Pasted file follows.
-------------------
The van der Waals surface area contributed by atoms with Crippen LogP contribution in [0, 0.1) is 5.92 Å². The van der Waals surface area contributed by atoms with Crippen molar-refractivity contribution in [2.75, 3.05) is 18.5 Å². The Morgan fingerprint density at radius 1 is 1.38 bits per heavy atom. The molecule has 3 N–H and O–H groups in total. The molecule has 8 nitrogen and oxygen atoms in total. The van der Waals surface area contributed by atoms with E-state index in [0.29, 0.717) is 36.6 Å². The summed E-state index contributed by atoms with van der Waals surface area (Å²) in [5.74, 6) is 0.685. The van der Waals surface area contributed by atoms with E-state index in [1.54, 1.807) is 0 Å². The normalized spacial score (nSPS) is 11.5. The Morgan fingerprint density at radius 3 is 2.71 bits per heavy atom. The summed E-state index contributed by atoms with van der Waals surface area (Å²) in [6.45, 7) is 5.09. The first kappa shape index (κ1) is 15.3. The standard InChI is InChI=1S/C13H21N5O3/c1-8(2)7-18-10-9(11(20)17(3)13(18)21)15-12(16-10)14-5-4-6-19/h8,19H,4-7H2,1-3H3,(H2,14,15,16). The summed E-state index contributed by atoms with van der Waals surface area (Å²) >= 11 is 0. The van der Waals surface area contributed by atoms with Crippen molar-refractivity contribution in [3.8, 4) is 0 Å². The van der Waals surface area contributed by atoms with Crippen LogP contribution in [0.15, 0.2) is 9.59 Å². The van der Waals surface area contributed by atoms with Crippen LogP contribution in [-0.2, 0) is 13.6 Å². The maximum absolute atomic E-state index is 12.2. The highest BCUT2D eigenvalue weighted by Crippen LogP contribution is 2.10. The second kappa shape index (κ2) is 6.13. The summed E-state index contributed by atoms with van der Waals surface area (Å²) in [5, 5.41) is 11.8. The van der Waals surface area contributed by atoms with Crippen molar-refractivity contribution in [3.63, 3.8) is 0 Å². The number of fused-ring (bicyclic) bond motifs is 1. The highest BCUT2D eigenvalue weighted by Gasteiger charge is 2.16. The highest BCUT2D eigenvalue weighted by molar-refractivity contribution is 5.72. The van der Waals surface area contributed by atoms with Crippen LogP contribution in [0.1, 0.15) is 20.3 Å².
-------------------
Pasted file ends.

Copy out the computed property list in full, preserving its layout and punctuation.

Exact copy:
The van der Waals surface area contributed by atoms with Crippen LogP contribution in [0, 0.1) is 5.92 Å². The van der Waals surface area contributed by atoms with Crippen molar-refractivity contribution in [2.75, 3.05) is 18.5 Å². The Morgan fingerprint density at radius 1 is 1.38 bits per heavy atom. The molecule has 3 N–H and O–H groups in total. The molecule has 8 nitrogen and oxygen atoms in total. The van der Waals surface area contributed by atoms with E-state index in [0.29, 0.717) is 36.6 Å². The summed E-state index contributed by atoms with van der Waals surface area (Å²) in [5.74, 6) is 0.685. The van der Waals surface area contributed by atoms with E-state index in [1.54, 1.807) is 0 Å². The normalized spacial score (nSPS) is 11.5. The Morgan fingerprint density at radius 3 is 2.71 bits per heavy atom. The summed E-state index contributed by atoms with van der Waals surface area (Å²) in [6.45, 7) is 5.09. The first kappa shape index (κ1) is 15.3. The standard InChI is InChI=1S/C13H21N5O3/c1-8(2)7-18-10-9(11(20)17(3)13(18)21)15-12(16-10)14-5-4-6-19/h8,19H,4-7H2,1-3H3,(H2,14,15,16). The summed E-state index contributed by atoms with van der Waals surface area (Å²) >= 11 is 0. The van der Waals surface area contributed by atoms with Crippen molar-refractivity contribution in [3.8, 4) is 0 Å². The van der Waals surface area contributed by atoms with Crippen LogP contribution in [0.15, 0.2) is 9.59 Å². The van der Waals surface area contributed by atoms with Crippen LogP contribution in [-0.2, 0) is 13.6 Å². The maximum absolute atomic E-state index is 12.2. The highest BCUT2D eigenvalue weighted by Crippen LogP contribution is 2.10. The second kappa shape index (κ2) is 6.13. The summed E-state index contributed by atoms with van der Waals surface area (Å²) in [5, 5.41) is 11.8. The van der Waals surface area contributed by atoms with Crippen molar-refractivity contribution in [3.63, 3.8) is 0 Å². The number of fused-ring (bicyclic) bond motifs is 1. The highest BCUT2D eigenvalue weighted by Gasteiger charge is 2.16. The highest BCUT2D eigenvalue weighted by molar-refractivity contribution is 5.72. The van der Waals surface area contributed by atoms with Crippen LogP contribution in [0.1, 0.15) is 20.3 Å².